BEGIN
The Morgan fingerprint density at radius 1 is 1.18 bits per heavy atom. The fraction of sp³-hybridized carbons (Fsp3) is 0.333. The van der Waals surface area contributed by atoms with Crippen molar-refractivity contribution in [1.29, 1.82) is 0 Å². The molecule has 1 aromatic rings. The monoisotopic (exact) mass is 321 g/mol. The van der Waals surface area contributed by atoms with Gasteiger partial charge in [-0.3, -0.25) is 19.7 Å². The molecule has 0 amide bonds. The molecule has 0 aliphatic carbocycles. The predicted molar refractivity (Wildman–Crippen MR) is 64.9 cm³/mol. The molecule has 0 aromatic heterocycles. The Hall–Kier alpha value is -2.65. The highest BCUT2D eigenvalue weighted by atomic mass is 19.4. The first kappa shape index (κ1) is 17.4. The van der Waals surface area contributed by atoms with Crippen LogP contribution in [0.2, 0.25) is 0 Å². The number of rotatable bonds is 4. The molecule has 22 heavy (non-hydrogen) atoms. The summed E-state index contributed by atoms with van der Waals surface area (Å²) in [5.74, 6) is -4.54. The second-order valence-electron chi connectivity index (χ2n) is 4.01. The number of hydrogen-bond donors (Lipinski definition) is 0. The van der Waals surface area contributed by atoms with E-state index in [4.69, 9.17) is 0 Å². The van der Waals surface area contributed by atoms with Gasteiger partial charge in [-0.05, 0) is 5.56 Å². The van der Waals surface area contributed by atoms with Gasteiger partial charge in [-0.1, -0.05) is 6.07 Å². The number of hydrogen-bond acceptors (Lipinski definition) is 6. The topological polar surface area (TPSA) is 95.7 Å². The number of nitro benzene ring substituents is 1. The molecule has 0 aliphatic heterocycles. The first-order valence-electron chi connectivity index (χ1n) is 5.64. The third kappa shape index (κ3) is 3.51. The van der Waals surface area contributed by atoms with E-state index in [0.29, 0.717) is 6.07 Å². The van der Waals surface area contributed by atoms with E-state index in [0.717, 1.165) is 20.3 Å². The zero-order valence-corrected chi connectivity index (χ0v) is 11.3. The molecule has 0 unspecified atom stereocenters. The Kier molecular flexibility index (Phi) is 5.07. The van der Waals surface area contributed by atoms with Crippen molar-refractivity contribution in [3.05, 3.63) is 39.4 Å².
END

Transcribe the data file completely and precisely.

The Morgan fingerprint density at radius 1 is 1.18 bits per heavy atom. The fraction of sp³-hybridized carbons (Fsp3) is 0.333. The van der Waals surface area contributed by atoms with Crippen molar-refractivity contribution in [1.29, 1.82) is 0 Å². The molecule has 1 aromatic rings. The monoisotopic (exact) mass is 321 g/mol. The van der Waals surface area contributed by atoms with Gasteiger partial charge in [-0.3, -0.25) is 19.7 Å². The molecule has 0 amide bonds. The molecule has 0 aliphatic carbocycles. The predicted molar refractivity (Wildman–Crippen MR) is 64.9 cm³/mol. The molecule has 0 aromatic heterocycles. The Hall–Kier alpha value is -2.65. The highest BCUT2D eigenvalue weighted by atomic mass is 19.4. The first kappa shape index (κ1) is 17.4. The van der Waals surface area contributed by atoms with Crippen LogP contribution in [0.2, 0.25) is 0 Å². The number of rotatable bonds is 4. The molecule has 22 heavy (non-hydrogen) atoms. The summed E-state index contributed by atoms with van der Waals surface area (Å²) in [5.74, 6) is -4.54. The second-order valence-electron chi connectivity index (χ2n) is 4.01. The number of hydrogen-bond donors (Lipinski definition) is 0. The van der Waals surface area contributed by atoms with E-state index in [4.69, 9.17) is 0 Å². The van der Waals surface area contributed by atoms with Gasteiger partial charge in [-0.05, 0) is 5.56 Å². The van der Waals surface area contributed by atoms with Gasteiger partial charge in [-0.1, -0.05) is 6.07 Å². The number of hydrogen-bond acceptors (Lipinski definition) is 6. The topological polar surface area (TPSA) is 95.7 Å². The number of nitro benzene ring substituents is 1. The molecule has 0 aliphatic heterocycles. The first-order valence-electron chi connectivity index (χ1n) is 5.64. The third kappa shape index (κ3) is 3.51. The van der Waals surface area contributed by atoms with E-state index in [0.29, 0.717) is 6.07 Å². The van der Waals surface area contributed by atoms with E-state index in [0.717, 1.165) is 20.3 Å². The zero-order valence-corrected chi connectivity index (χ0v) is 11.3. The molecule has 0 unspecified atom stereocenters. The Kier molecular flexibility index (Phi) is 5.07. The van der Waals surface area contributed by atoms with Crippen molar-refractivity contribution in [3.05, 3.63) is 39.4 Å².